Monday, September 27, 2021

Women in corporate leadership believe trust is key during a crisis

“We are in an era where we are working from home and in order to allow your people and enable them to work from home you have to trust them and believe that they are going to deliver for you. And when they know you trust them they find it very difficult to let you down.” 

This was said by Liberty Life Botswana, Managing Director, Lulu Rasebotsa at the recently held Insurance Institute of Botswana Women’s Empowerment Webinar in Gaborone. Rasebotsa was speaking on leading through a crisis and some of the effective leadership traits she subscribes to during this time of Covid-19.

She acknowledged that working from home is very difficult and that leaders must forewarn their employees if they are going to call them virtually because one is not going to be behind their desk the whole time.

“When you do this it’s almost like you are trying to catch on someone. You speak to people first and set up meetings so that people know when to expect to hear from you and that on its own requires some level of trust,” she said.

Some of the things that she thinks makes one an effective leader using her own experiences during Covid-19 is empathy. The corporate leader doesn’t think she would have held it together if she wasn’t empathetic and able to put herself in other people’s shoes.

Another skill she attributes to is listening. Listening to people that she leads and doing so with intent.  

Being present and not just doing so physically but picking up the phone and calling her team members when they were affected by Covid-19. 

And collaboration which she says has been so critical especially with working remotely. She says she has had to call her colleagues around the continent and collaborate with them to come up with creative ideas of doing things differently. Finding out from them what works for them that maybe she can also implement here and visa versa. 

Rasebotsa however acknowledges that leading through a crisis is not easy as it requires deliberate action and intent on the part of the leader. She says 90% of her team members are still working from home because she has seen that they have been able to deliver beyond her own expectation during this crisis.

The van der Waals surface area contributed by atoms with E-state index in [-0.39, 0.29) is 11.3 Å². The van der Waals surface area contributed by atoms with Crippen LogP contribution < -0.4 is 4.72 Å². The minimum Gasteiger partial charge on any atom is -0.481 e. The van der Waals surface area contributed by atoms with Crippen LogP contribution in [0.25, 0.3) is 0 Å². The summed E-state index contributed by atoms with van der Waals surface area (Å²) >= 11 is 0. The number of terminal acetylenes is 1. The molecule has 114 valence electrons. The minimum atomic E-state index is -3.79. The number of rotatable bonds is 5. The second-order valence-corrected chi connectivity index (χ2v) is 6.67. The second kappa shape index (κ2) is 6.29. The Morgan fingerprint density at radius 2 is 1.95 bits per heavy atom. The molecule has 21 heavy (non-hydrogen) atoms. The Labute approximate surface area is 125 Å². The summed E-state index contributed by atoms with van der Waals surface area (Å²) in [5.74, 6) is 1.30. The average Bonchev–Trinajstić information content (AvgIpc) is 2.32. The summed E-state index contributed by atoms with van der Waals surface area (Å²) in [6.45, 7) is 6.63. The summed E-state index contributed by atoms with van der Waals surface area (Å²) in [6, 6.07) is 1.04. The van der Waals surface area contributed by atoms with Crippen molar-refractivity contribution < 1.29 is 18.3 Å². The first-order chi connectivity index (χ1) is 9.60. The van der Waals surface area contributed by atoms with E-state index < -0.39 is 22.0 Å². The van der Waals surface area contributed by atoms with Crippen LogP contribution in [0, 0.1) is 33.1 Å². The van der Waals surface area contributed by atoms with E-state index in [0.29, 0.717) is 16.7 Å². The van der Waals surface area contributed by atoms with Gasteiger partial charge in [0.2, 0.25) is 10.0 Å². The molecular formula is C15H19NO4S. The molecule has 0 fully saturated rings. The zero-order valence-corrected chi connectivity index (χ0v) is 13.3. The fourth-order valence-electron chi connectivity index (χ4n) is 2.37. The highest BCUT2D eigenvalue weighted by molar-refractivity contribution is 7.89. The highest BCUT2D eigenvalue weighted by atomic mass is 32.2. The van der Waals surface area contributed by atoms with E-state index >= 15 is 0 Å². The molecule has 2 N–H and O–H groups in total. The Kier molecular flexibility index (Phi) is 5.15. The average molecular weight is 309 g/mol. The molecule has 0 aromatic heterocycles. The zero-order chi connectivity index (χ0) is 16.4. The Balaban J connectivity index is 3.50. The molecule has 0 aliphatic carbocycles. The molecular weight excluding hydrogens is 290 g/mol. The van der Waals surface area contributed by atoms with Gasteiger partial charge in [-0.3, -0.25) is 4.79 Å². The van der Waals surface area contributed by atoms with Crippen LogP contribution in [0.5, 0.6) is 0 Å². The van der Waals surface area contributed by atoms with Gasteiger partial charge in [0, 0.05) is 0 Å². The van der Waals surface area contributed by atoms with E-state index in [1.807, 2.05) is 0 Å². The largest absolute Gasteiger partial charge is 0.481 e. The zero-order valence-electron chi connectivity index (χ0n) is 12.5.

She revealed that Liberty Life has been able to remain resilient during this pandemic and they have been able to exceed their financial objectives which she gives credit to her team.

She also pointed out that people shouldn’t only think of a leaders as people leading in the corporate world. 

“Those women who run households singlehandedly they are leading. That woman who runs her own business, her own tuck-shop, those women are leading in their own right,” she noted.

For her part, Stephanie Sandridge, Head of Marketing and Communications at Stanbic Bank Botswana said some of the strategies and tools needed to communicate in a crisis are Change, transformation and courage. 

She says staying calm and doing things that brings one closer to themselves also works. 

“For me its coffee, that’s the first thing I have in the morning and when I have anxiety. You need to take that 5 minutes for yourself, you are allowed,’ she said.

Sandridge also noted that communicating early and being visible even when you don’t have a solid plan are also good attributes of a great leader.

She also encouraged women not to be afraid of what makes them powerful. 

“Your vulnerability and feminism is your power. If you strength lies in compassion play to that,” she said.

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